- Contact your local police and make a report. Most police departments have a special office for ID theft. Most likely, you will be assigned a detective who will interview you about the details of your case. When you finish the interview, make sure you leave with the detective's name and your case number as well as any documents that you might need. The case number will be important because the Fraud Affidavit Form will ask for it.
- Record Keeping! Start a file and make sure you keep detailed records. In fact, make two files: one file for all original documents and one file for copies of the originals. You are going to have to give copies of all documents to credit card companies, banks, the police department, etc. When they request this paperwork, it is best to send it certified mail, return receipt requested, so you can document that the company received your all the necessary paperwork. All correspondence should be filed and kept for years after the incident.*
- Once you manage to place a fraud alert on your credit report and close your accounts, you must continuously check to make sure the activity hasn't continued. Obviously, you will have to open new accounts for yourself. Use all new passwords and pin numbers.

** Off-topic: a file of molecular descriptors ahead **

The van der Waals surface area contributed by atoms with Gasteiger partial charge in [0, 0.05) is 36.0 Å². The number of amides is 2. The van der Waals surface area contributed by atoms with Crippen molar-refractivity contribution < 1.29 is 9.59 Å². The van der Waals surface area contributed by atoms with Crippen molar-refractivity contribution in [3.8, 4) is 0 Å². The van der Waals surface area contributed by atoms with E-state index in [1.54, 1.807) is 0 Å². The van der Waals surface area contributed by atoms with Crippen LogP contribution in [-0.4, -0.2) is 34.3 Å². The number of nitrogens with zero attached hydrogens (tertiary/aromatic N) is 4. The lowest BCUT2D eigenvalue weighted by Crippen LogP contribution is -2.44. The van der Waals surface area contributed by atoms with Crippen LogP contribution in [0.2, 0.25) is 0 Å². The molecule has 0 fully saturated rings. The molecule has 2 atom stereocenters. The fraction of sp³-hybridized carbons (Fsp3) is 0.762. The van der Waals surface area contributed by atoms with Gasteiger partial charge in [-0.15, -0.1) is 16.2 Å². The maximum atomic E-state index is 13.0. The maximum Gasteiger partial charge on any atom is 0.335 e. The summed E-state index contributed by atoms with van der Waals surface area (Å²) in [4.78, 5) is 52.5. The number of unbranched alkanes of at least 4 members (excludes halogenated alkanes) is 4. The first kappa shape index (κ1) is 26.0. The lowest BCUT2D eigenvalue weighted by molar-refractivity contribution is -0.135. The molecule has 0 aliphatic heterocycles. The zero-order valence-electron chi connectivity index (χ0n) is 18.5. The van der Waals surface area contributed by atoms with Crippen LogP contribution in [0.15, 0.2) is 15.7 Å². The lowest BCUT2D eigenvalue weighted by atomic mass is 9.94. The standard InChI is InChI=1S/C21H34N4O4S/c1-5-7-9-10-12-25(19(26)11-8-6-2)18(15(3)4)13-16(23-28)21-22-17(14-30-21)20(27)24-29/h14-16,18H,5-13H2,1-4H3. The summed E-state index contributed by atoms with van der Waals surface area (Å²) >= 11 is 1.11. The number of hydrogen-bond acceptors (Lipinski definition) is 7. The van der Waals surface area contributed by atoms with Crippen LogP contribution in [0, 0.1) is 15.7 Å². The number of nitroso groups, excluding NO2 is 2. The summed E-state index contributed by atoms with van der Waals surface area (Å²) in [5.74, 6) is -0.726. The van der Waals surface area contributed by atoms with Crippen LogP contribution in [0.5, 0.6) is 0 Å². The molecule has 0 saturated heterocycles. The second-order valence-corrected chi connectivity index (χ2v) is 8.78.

- If you have lost your driver's license, you must contact the DMV office as soon as possible in order to get a new driver's license and void the stolen one.
* Remember that this situation could go on for years. It's sad, but true. Therefore, keep all of your records forever. Also, if the thieves get a hold of your checkbook and write bad checks, a warrant will be placed for their arrest. However, it will be your name on the warrant. Your checks + your name = your warrant! Therefore, it is imperative that you keep a copy of all of your records when you travel, in your car, etc. If, for whatever reason, you get pulled over by the police and they see that you have a warrant out for your arrest, you must have that file to show that you have been a victim of identity theft! - Don't leave home without your proof!
"But he that filches from me my good name/Robs me of that which not enriches him/And makes me poor indeed."
- Shakespeare, Othello, act iii. Sc. 3.
Credit Reporting Agencies and Useful Contacts
- Equifax: To report fraud: 1-800-525-6285 and write: P.O. Box 740241, Atlanta, GA 30374-0241
- Experian: To report fraud: 1-888-EXPERIAN (397-3742) and write: P.O. Box 9532, Allen, TX 75013
- TransUnion: To report fraud: 1-800-680-7289 and write: Fraud Victim Assistance Division, P.O. Box 6790, Fullerton, CA 92634
- Social Security Online: Report Social Security Theft
- IRS.gov: Identity Theft and Your Tax Records
- Postal Inspection Service: Identity Theft via the U.S. Mail
Id Theft Resources
- Javelin Strategy & Research
- ITRC Identity Theft Resource Center- a Nonprofit Organization
- Federal Trade Commission Fighting Back Against Identity Theft
- Identity Theft and Assumption Deterrence Act
- Privacy Rights Clearinghouse
- Information on Current Phishing Scams